Nov. 7, 2022 By Michael Dorgan
Governor Kathy Hochul held a campaign rally in Sunnyside Saturday and was accompanied by a large contingent of Queens elected officials.
Hochul, who faces off against Republican Lee Zeldin in tomorrow’s gubernatorial election, spoke to a crowd at the Sunnyside Greenmarket on Skillman Avenue and urged residents to get out and vote for her.
The governor was accompanied by a who’s who of Queens elected officials. Queens Borough President Donovan Richards, State Senator Michael Gianaris, Assemblymember Jessica González-Rojas and Councilmembers Julie Won, Shekar Krishnan and Tiffany Cabán were all present, as were Congresswomen Carolyn Maloney and Nydia Velázquez.
State legislature candidates Kristen Gonzalez, Juan Ardila and Steven Raga were also in attendance.
Hochul said there is a clear contrast between her and Zeldin.
“It is so extreme,” Hochul said. “Everything is on the line… this is for everything we fought for, for so many years. LGBTQ rights, women’s rights, the right to have an abortion which has been in place even before Roe v Wade in this state.”
Zeldin, however, has said that he won’t attempt to change the abortion laws—despite having a pro-life stance.
Hochul also took aim at Zeldin’s tough-on-crime campaign message and for not supporting the assault weapons ban legislation while serving in Congress.
Zeldin has promised a zero-tolerance approach to crime that includes repealing cashless bail, removing district attorneys who don’t enforce the law, and hiring more police throughout the state.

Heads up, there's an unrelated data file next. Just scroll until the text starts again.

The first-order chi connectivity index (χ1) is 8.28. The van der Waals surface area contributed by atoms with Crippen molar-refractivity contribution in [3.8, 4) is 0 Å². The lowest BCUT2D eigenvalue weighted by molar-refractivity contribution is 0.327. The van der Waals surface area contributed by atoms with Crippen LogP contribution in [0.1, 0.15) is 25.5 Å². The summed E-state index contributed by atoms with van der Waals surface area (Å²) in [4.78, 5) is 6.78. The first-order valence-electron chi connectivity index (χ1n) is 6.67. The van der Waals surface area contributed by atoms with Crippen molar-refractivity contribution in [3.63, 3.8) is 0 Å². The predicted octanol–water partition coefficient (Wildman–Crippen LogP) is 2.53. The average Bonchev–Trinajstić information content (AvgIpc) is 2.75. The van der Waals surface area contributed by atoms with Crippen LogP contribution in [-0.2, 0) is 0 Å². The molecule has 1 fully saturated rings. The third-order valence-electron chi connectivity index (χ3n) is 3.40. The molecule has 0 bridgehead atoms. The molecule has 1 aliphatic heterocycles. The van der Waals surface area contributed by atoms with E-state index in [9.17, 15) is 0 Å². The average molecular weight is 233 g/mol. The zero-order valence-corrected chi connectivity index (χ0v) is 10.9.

“Why can’t Lee Zeldin support any of our commonsense gun safety laws?” Hochul said.
“You [Zeldin] say you’re so tough on crime, but you can’t be tough on crime but be soft on guns. The guns are what’s killing people, so we try to get the guns off the streets.”
She also promised to give bonuses to front-line workers for their efforts fighting the pandemic. She also said that Zeldin is a climate change denier and an election denier.
Queens Borough President Donovan Richards spoke at the rally and urged the crowd to vote for Hochul.
“Kathy Hochul has shown up for this borough time and time again,” Richards said. “When Ida hit, Kathy was here—she wrote a check. When excluded workers needed a check, Kathy wrote a check. When we needed jobs at the airport, 6,000 union jobs.”
“So, make sure we get out there… and take nothing for granted.”
However, the Sunnyside crowd was not unanimous in its support of Hochul and her speech was interrupted by at least two hecklers.
“Get the criminals off the streets too,” one man could be heard saying when the Hochul began talking about crime.
Another protester, a woman, took issue with Hochul’s support of bail reform laws—and attributed the reforms to the death of Keaira Bennefield — a 30-year-old mother of three who was fatally shot by her estranged husband in Buffalo on Oct. 5. The shooting came the day after he was released from custody on no bail after beating Bennefield up.
The protester held a sign reading “Say her name Kathy, Keaira Bennefield,” and shouted, “this woman is dead because of your no-cash bail.”
If Hochul were to win she would become the first woman to be elected as Governor of New York. She assumed the governorship in Aug. 2021 after former Governor Andrew Cuomo resigned in the midst of sexual harassment allegations.